Brighter Days In Ireland

Irish tradition.Hurling
Father and child playing hurling on the beach, or uneven duel with cudgels (Photo credit: Godo-Godaj)

A hot day in Ireland – more special than Christmas. That feast arrives once a year, like it or not. Hot weather is significantly less dependable. If it comes at all, you know not the day nor the hour. Where the wind and the water currents of the Atlantic collide with land, weather is about as predictable as a fruit machine. So hot days are precious.

Which is why I gave up any idea of getting work done and went swimming. I had no choice.

It was lovely at the lake. The water hasn’t got very warm yet, but it was fine for swimming. Mostly young people there, throwing themselves and each other in. Some had brought hurls and sliotars (hurling balls) and were practising in the water. The ball landed near me at one stage and I threw it back – or tried. Ever thrown something while floating in water? It’s weird, and largely unsuccessful. I was throwing myself backwards as much as the ball forwards. Embarrassing.

I was impressed though by this positive attitude. Galway lost the Leinster Championship final yesterday, to underdogs Dublin. (No Galway isn’t in Leinster – it’s a long story.) Some might have wanted to forget about hurling for a while after that, but here these young guys were not just practising, but apparently developing an entirely new tactical approach that involves flooding the pitch to a depth of over two metres.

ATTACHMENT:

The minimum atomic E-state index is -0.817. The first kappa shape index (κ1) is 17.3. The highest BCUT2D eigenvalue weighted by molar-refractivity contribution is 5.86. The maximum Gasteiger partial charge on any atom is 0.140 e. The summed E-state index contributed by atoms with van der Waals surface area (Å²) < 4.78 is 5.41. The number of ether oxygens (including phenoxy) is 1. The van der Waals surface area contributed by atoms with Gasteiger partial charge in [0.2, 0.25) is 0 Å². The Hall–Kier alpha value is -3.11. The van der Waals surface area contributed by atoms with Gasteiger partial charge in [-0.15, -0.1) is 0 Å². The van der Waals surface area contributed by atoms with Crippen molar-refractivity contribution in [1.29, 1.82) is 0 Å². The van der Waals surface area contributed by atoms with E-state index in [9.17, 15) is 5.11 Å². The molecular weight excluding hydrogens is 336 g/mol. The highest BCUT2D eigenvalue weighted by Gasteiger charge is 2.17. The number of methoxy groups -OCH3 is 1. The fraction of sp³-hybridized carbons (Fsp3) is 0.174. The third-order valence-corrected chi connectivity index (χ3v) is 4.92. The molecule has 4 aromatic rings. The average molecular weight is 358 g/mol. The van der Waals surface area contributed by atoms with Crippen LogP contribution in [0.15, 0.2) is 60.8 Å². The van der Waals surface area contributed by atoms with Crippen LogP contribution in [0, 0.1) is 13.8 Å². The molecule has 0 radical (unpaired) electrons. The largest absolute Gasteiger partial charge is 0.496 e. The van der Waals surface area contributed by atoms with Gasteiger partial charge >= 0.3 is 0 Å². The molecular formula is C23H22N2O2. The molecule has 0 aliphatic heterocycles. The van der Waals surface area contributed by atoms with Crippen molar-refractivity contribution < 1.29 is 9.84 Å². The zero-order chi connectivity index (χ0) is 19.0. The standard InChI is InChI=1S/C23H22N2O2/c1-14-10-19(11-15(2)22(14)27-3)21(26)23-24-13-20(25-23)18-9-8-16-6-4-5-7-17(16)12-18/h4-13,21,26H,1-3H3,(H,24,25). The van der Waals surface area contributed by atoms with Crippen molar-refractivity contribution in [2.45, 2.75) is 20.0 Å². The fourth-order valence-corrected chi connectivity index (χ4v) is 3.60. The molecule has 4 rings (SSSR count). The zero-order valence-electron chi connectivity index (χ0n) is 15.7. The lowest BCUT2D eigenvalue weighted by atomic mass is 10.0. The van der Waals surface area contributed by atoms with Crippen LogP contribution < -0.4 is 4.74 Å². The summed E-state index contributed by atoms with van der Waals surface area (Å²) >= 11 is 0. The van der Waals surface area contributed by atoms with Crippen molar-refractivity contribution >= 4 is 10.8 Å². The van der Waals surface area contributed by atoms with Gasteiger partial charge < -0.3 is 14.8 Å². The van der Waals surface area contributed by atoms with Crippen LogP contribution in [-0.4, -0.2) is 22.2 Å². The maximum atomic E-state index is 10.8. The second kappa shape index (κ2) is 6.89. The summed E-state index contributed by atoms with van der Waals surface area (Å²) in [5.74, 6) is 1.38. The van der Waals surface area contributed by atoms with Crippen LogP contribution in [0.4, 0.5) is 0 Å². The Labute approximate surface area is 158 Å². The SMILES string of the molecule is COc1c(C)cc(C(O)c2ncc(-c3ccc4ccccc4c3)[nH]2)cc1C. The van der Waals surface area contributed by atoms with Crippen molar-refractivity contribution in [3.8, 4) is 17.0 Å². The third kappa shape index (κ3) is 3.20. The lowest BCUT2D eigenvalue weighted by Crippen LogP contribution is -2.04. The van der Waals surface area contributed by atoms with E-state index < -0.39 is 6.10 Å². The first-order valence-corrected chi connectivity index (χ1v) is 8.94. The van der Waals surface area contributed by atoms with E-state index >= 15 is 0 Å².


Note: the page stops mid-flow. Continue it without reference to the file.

It may be romantic optimism brought on by the weather, but I see hope for the future in that.

The Road To Finland

Svenska: Volvo Ocean Race 2008/2009, Stopover ...
Svenska: Volvo Ocean Race 2008/2009, Stopover Stockholm, SWE 3 + SWE 4 (Photo credit: Wikipedia)

I sit in the lovely Japanese Wa Café, passing time before my bus leaves, having my hearing loss enhanced by what might best be described as zombie Thin Lizzy. Bizarre to see a band effectively become a tribute act to itself. This is all part of the carnival for the Volvo Ocean Race. It’s not why I’m leaving town, but it is one reason I’m glad to be.

This isn’t resentment over the Occupy affair. It’s true that there is something uncomfortable about holding the final of a mega-expensive luxury yacht race in a country that has been plunged into almost unimaginable levels of debt. But I hope it does all sorts of good for local business. It could use all the boost it can get.

But the crowds! Lord Jesus and his pals, the crowds. It is like an extra Race Week in July. This may be the time of year when Galway’s business makes its money, but can they really not find a less cram-the-streets-with-loud-drunken-unpredictable-crowds way? It’s a topic I often reverted to in Microcosmopolitan; as a place with little elbow-room and even less good weather, what the hell are we doing trying to be an event tourism mecca? How about specialising in something more calm and relaxing – there’s real money to be made if you can establish yourself as the place that’s best at one certain combination of things. I suggest we make ourselves the global capital for librarians. Who practise yoga.

In flotation tanks.

In The Town Of Ballybay

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I stopped at this pub in Longford, about half way, because I was desperate to take a photograph

Excuse me if I’m a little taciturn and incoherent here, I’ve just driven from my home in Galway to Ballybay in County Monaghan, some 270 km (170 miles). All right, I’m sure that’s not very impressive if you’re the sort of American who drives that far just to find some shade, but it’s the furthest I’ve gone since I learned to drive just a few months ago.

The second furthest I ever drove was around Connemara, yesterday.

I enjoyed it, but now I barely have the energy left to trace out words on the phone screen. And tomorrow, I party all day. So better get a little oblivion time in.

‘Night. x